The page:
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i«Dear sister commare, your letter received, we are all well, so I console myself for all of you ...» Courtesy archivio Veneziano-Polizzi-Marino.

The first part of the twentieth century has been characterised by strong migration flows from the areas of economically depressed Europe to the United States of America. There were many who moved in search of a job that separated them from their home above all those from Southern Italy. Relationships with families were maintained by letter, but photographs also had a great importance they were exchanged to keep memories alive and the bond with their hometown

At the beginning of the last century many Sicilians left with their cardboard suitcases to the Americas in search of their fortune and well-being which they could not find in their hometown. It was the men who generally left: youngsters or heads of the household.
They boarded Ancient Ocean liners in the port of Palermo – among which were the famous Tirrenia and the Saturnia – and after a time that seemed endless, a telegram arrived in Sicily which stated that they had arrived safe and sound, which the families then hastened to show to neighbours and relatives with joy. On rare occasions, however, after the fateful telegram of arrival, migrants, especially younger people, did not get in touch with their families of origin anymore and nothing more was known of them.
Generally however, that telegram was followed by an exchange of correspondence by postal and airmail and often, through it, they exchanged photographs able to refresh their visual memory and to keep in contact with their families, as they grew and changed.
In America, the emigrants took on any kind of work, and when they acquired the right, they recalled their wife and children to join them in the Promised Land.
Others, however, continued to live alone in the States awaiting the retirement age to return to Italy and be reunited with the rest of the family for good, who meanwhile, lived and prospered thanks to the lavish subsidies sent by the heads of the household Midicano.

The status Midicano (American) slowly but surely gained certain importance, especially in small towns, and created a new very wealthy social stratum, sometimes able to compete with that of the feudal nobility, who dominated the nation.
After the war, the American relatives played an important role in supporting their hometowns in Italy which were ravaged by conflict, by sending a huge amount of gift-packs, very valuable at this particularly difficult time.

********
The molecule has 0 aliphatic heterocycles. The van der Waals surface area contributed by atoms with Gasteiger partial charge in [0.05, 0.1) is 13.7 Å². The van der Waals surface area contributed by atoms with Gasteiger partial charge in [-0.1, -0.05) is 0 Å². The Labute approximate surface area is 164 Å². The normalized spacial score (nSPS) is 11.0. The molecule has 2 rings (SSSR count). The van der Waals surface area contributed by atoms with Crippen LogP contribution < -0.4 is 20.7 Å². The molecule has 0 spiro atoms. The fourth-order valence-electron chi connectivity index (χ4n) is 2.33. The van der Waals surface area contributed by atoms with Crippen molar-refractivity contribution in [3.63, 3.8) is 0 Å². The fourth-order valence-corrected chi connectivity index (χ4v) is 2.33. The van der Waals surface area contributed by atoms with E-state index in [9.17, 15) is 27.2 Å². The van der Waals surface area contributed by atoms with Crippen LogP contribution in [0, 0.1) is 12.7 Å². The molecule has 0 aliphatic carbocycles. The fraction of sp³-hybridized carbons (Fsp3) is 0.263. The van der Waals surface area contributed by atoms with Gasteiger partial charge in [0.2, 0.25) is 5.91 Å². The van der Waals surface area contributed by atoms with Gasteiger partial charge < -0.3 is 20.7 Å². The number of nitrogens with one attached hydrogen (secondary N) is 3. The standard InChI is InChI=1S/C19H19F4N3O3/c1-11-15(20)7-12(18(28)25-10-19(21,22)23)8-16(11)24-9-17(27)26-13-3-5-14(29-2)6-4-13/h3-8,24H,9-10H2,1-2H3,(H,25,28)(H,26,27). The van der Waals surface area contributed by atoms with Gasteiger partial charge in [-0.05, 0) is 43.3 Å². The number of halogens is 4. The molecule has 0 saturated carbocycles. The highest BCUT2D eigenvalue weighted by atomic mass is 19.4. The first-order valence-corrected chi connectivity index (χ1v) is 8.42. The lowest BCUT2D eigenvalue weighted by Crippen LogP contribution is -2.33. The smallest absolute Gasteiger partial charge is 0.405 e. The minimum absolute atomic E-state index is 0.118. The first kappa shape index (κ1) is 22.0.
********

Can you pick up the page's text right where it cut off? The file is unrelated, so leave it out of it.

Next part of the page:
Around the fifties, many Italian immigrants thought it a good idea to marry off their daughters to boys from their hometown, with marriage they would also acquire the right to move to the US, further increasing the large group of Italian-American families.

[ Angela Marino ]


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(*) - The word commare is used in the South of Italy and is dialect not Italian. It has several meanings:
- Godmother.
- It can be a title before the name of a woman.
- It is a way to address a woman.

iNew York City, USA, June 1, 1909. Courtesy archivio Veneziano-Polizzi-Marino.

i«New York City, USA, June 1, 1909. Dearest commare, I drop you a line on a postcard, with my picture of when I was in the country to sell the cloth ...» (back of the postcard with the previous image). Courtesy archivio Veneziano-Polizzi-Marino.

iThe Italian migrants sent their photos to their families back in their hometowns and, in response, from Italy they received photos of grandparents and elderly parents, young wives and sisters and of children in the most incredible poses. Courtesy archivio Veneziano-Polizzi-Marino.

iIn the images sent to Italy the formality of the situation and the desire to emphasize a status acquired is also evident through the clothes, worn in some cases with undisguised embarrassment. Courtesy archivio Veneziano-Polizzi-Marino.

iEven the Great War makes its appearance in the long-distance exchanges between Italy and America. Courtesy archivio Veneziano-Polizzi-Marino.

iAmerica is not directly affected by the war and the youngster’s thoughts have turned elsewhere. In letters written in increasingly bastardised English, photographs and euphoric stories appear of encounters with «una ghella vero nasi» (a very nice girl). Courtesy archivio Veneziano-Polizzi-Marino.

iIn the Italian-American community there is still no trust in local boys, so families send their daughters to Italy to marry the good picciotti (young men) of their hometown and then come back to the United States with them. Courtesy archivio Veneziano-Polizzi-Marino.

iReaching a certain economic stability American families are formed due to marriages that celebrate new unions. Courtesy archivio Veneziano-Polizzi-Marino.

iOver the years, the emigrants of yesterday become the forefathers of many very close families, who maintain contact with their hometown through the photographs, which become real letters. Courtesy archivio Veneziano-Polizzi-Marino.

iThe visual evidence of Christmas and, once again, the back of the photos used as support for the creation of a kind of syncretic text that allows the families of origin in Italy to take part in the migrant’s family life. Courtesy archivio Veneziano-Polizzi-Marino.

iThe years have passed and the young emigrant who sold the cloth door to door has aged, but the correspondence with his hometown continues: «Goodbye Giovannino. I’m an old man but I'm fine». Courtesy archivio Veneziano-Polizzi-Marino.